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CodePlex Shuts Down; Migration to GitHub Recommended

| by Abel Avram Follow 4 Followers on Apr 01, 2017. Estimated reading time: 1 minute |

Microsoft has decided to stop providing free hosting services for open source projects via CodePlex. They recommend moving instead to GitHub or other hosting providers.

While some hope that the shutting down of CodePlex is nothing more than an April 1st joke, Brian Harry, Corporate VP at Microsoft, wanted to make sure that this was not a joke. After 11 years of activity, CodePlex no longer accepts new projects; it will turn into read-only mode in October and it will completely shut down on December 15th, 2017. After that, CodePlex will become an archive of former open source projects, allowing people to browse and download them. Those who move the projects they own will be able to redirect people to the new host.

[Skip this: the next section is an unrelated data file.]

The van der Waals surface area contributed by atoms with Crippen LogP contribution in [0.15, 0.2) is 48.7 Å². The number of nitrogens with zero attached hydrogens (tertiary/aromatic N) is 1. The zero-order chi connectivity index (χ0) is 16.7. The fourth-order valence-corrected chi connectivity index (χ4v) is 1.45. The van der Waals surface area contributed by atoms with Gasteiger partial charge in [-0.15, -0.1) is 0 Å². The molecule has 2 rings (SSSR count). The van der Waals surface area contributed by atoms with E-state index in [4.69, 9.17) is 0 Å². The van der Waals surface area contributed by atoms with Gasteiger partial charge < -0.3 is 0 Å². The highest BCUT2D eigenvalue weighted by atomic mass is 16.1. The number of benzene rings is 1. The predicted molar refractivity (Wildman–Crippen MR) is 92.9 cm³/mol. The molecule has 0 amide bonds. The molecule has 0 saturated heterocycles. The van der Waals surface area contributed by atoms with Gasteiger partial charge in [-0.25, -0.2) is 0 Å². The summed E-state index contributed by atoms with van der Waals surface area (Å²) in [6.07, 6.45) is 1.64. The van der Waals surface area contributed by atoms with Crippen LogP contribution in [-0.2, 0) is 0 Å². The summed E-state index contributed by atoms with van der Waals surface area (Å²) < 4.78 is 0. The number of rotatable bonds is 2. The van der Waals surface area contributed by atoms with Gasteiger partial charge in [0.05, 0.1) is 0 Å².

Microsoft has worked with GitHub to streamline the import of CodePlex projects to the known git host. A migration walkthrough was set up with guidelines on moving a project’s source code, license and documentation to GitHub. The migration tool will be enhanced to also support the move of issues. Those who prefer a different repository can choose from VS Team Services, BitBucket or GitLab, among others.

Regarding the reasons behind this move, Harry mentioned that GitHub has become the “de facto place for open source sharing.” Microsoft itself has an important presence on GitHub with dozens of open source projects, including VS Code, TypeScript, .NET Core and other .NET technologies, PowerShell, etc.. Microsoft brags about the fact that they have the most contributors (~16,500) among organizations present on GitHub, more than Google or Facebook. Another important reason for closing down CodePlex was the lack of activity: out of ~109,000 projects, less than 350 had at least one commit during the last 30 days.

Two years ago we reported the demise of two other open source hosting providers: Codehaus and Google Code. They too closed due to lack of interest from developers. Although Google Code added support for git at some point, most developers have already embarked on GitHub, which has become the place where most open source projects are hosted. 

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